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How did European countries justify their imperialism?

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vaas997 | Student, Grade 9 | eNotes Newbie

Posted June 12, 2011 at 10:23 AM via web

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How did European countries justify their imperialism?

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pohnpei397 | College Teacher | (Level 3) Distinguished Educator

Posted June 12, 2011 at 10:35 AM (Answer #1)

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There were a number of ways in which European countries justified their imperialism.

Some of the justifications had to do with necessity.  They argued that they needed to take an empire because they needed the resources from the places they imperialized.  They argued that they needed empires so as to keep up with the other European countries.  These justifications are based solely on need, not on the idea that imperialism was good for those who were colonized.

There was another strand of justification, though, that did argue that imperialism was good for the colonized.  This can be best seen in Rudyard Kipling's poem "The White Man's Burden."  In this view, the people who got colonized were lesser people who needed to be civilized and brought into the modern world.  The idea was that imperialism was a positive good because it helped those people come out of their "backwardness" and become more like modern Europeans.

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rrteacher | College Teacher | (Level 1) Educator Emeritus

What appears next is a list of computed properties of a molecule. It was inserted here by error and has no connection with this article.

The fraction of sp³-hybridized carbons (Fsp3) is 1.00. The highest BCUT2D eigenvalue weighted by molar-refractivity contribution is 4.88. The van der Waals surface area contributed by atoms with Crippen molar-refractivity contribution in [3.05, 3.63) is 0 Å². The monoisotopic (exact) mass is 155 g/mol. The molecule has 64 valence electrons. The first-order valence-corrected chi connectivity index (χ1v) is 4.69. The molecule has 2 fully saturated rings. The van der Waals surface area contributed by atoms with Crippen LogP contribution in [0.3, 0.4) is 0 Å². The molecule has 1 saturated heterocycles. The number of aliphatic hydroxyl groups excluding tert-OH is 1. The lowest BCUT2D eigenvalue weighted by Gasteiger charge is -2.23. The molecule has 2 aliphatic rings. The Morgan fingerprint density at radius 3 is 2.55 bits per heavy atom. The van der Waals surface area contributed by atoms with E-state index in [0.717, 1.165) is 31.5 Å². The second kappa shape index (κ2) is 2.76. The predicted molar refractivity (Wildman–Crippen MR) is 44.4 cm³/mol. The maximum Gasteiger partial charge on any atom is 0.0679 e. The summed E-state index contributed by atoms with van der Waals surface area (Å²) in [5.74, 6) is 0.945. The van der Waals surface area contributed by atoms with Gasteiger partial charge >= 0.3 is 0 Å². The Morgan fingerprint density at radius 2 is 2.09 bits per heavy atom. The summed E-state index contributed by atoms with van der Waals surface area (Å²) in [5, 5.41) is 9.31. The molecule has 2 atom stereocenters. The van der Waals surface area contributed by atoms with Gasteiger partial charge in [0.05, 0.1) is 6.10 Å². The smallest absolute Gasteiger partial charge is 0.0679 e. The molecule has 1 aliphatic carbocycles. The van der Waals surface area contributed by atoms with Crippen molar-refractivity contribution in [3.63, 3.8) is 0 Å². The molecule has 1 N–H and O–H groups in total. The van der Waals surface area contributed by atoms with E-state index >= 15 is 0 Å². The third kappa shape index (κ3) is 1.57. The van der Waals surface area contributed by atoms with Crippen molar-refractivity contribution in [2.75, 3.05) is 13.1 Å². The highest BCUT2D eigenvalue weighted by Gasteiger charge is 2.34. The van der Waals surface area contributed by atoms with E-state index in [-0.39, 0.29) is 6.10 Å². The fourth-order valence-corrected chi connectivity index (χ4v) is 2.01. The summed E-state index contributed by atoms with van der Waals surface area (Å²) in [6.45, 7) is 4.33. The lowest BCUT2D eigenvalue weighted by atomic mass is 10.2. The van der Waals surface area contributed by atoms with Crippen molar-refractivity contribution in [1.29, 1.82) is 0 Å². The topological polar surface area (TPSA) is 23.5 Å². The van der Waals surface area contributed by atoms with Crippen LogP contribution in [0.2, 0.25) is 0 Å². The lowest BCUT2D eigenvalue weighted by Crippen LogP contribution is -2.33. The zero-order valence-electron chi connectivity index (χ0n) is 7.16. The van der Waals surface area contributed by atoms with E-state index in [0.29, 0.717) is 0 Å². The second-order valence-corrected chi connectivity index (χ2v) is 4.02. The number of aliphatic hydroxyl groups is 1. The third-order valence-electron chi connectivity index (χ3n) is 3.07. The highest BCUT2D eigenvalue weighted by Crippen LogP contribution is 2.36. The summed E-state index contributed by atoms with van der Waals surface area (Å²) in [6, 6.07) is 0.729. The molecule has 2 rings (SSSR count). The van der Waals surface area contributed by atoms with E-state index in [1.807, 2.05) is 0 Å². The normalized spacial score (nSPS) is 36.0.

Posted June 13, 2011 at 1:50 AM (Answer #2)

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Many Europeans who supported imperialism argued that new colonies, and the new markets they brought, were necessary to avoid over-production, which would lead to economic depression. (Opponents of imperialism, such as John Hobson, said that was nonsense, but it was the reason that Lenin described imperialism as the "final stage of capitalism.) Also, it's important to note that many examples of imperialism, especially British imperialism, began with investment in foreign countries. When political events in those countries jeopardized the capital invested in them, business leaders prevailed on governments to intervene militarily, which sometimes lead to almost direct rule. This happened most obviously in Egypt.

The issue of raw materials, as well as the "White Man's Burden," both referenced above, were very important, as was social Darwinism, which justified imperialism as part of a natural stuggle between races.

One of the more intriguing arguments imperialism is that the acquisition of colonies in Africa and elsewhere tended to distract from the class struggles prevalent in the industrialized European societies. Leaders appealed to patriotism and to the jobs that imperialism supposedly created to get popular support for acquiring territories overseas.

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